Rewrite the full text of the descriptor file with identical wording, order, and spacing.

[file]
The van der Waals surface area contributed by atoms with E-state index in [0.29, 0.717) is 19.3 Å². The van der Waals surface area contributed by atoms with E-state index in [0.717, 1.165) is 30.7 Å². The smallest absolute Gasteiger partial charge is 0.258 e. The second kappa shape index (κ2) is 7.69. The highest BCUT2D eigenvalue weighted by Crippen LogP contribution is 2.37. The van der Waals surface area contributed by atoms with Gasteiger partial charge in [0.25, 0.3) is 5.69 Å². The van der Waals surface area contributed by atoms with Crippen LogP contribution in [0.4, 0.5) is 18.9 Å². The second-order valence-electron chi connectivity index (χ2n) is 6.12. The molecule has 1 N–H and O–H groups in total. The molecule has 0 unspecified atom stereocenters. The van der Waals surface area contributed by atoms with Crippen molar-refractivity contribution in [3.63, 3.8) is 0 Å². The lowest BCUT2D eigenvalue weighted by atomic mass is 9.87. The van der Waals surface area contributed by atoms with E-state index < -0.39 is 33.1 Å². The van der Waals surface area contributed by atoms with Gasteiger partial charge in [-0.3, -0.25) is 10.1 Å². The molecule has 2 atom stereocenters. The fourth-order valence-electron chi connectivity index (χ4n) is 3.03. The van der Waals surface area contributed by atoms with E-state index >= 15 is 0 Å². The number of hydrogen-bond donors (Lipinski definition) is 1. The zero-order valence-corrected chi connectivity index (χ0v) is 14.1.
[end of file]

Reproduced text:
The van der Waals surface area contributed by atoms with E-state index in [0.29, 0.717) is 19.3 Å². The van der Waals surface area contributed by atoms with E-state index in [0.717, 1.165) is 30.7 Å². The smallest absolute Gasteiger partial charge is 0.258 e. The second kappa shape index (κ2) is 7.69. The highest BCUT2D eigenvalue weighted by Crippen LogP contribution is 2.37. The van der Waals surface area contributed by atoms with Gasteiger partial charge in [0.25, 0.3) is 5.69 Å². The van der Waals surface area contributed by atoms with Crippen LogP contribution in [0.4, 0.5) is 18.9 Å². The second-order valence-electron chi connectivity index (χ2n) is 6.12. The molecule has 1 N–H and O–H groups in total. The molecule has 0 unspecified atom stereocenters. The van der Waals surface area contributed by atoms with Crippen molar-refractivity contribution in [3.63, 3.8) is 0 Å². The lowest BCUT2D eigenvalue weighted by atomic mass is 9.87. The van der Waals surface area contributed by atoms with E-state index < -0.39 is 33.1 Å². The van der Waals surface area contributed by atoms with Gasteiger partial charge in [-0.3, -0.25) is 10.1 Å². The molecule has 2 atom stereocenters. The fourth-order valence-electron chi connectivity index (χ4n) is 3.03. The van der Waals surface area contributed by atoms with E-state index >= 15 is 0 Å². The number of hydrogen-bond donors (Lipinski definition) is 1. The zero-order valence-corrected chi connectivity index (χ0v) is 14.1.